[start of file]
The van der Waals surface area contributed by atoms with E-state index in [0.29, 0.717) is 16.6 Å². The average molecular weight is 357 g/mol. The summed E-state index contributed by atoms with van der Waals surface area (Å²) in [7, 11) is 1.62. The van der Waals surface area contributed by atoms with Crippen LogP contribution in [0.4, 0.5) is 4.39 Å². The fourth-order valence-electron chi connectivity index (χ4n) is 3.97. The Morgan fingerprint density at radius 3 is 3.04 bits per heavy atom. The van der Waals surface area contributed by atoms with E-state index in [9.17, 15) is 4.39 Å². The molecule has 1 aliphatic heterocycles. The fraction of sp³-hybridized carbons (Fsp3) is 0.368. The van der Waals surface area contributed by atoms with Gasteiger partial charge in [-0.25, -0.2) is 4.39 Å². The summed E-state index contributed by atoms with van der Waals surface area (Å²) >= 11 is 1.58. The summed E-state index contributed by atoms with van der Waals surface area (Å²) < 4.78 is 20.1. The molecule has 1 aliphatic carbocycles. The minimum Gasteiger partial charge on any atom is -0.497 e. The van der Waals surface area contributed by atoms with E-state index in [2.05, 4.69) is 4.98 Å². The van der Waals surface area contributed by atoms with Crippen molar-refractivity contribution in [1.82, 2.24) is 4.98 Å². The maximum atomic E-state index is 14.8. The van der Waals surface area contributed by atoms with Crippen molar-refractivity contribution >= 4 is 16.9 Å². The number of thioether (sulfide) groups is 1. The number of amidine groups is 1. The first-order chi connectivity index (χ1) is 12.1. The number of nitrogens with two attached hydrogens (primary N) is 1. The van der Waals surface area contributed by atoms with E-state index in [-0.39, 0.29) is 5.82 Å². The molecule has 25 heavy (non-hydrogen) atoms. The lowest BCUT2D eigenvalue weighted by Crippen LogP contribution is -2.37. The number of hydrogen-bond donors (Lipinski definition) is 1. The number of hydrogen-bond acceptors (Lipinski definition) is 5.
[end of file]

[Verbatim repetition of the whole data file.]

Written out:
The van der Waals surface area contributed by atoms with E-state index in [0.29, 0.717) is 16.6 Å². The average molecular weight is 357 g/mol. The summed E-state index contributed by atoms with van der Waals surface area (Å²) in [7, 11) is 1.62. The van der Waals surface area contributed by atoms with Crippen LogP contribution in [0.4, 0.5) is 4.39 Å². The fourth-order valence-electron chi connectivity index (χ4n) is 3.97. The Morgan fingerprint density at radius 3 is 3.04 bits per heavy atom. The van der Waals surface area contributed by atoms with E-state index in [9.17, 15) is 4.39 Å². The molecule has 1 aliphatic heterocycles. The fraction of sp³-hybridized carbons (Fsp3) is 0.368. The van der Waals surface area contributed by atoms with Gasteiger partial charge in [-0.25, -0.2) is 4.39 Å². The summed E-state index contributed by atoms with van der Waals surface area (Å²) >= 11 is 1.58. The summed E-state index contributed by atoms with van der Waals surface area (Å²) < 4.78 is 20.1. The molecule has 1 aliphatic carbocycles. The minimum Gasteiger partial charge on any atom is -0.497 e. The van der Waals surface area contributed by atoms with E-state index in [2.05, 4.69) is 4.98 Å². The van der Waals surface area contributed by atoms with Crippen molar-refractivity contribution in [1.82, 2.24) is 4.98 Å². The maximum atomic E-state index is 14.8. The van der Waals surface area contributed by atoms with Crippen molar-refractivity contribution >= 4 is 16.9 Å². The number of thioether (sulfide) groups is 1. The number of amidine groups is 1. The first-order chi connectivity index (χ1) is 12.1. The number of nitrogens with two attached hydrogens (primary N) is 1. The van der Waals surface area contributed by atoms with E-state index in [-0.39, 0.29) is 5.82 Å². The molecule has 25 heavy (non-hydrogen) atoms. The lowest BCUT2D eigenvalue weighted by Crippen LogP contribution is -2.37. The number of hydrogen-bond donors (Lipinski definition) is 1. The number of hydrogen-bond acceptors (Lipinski definition) is 5.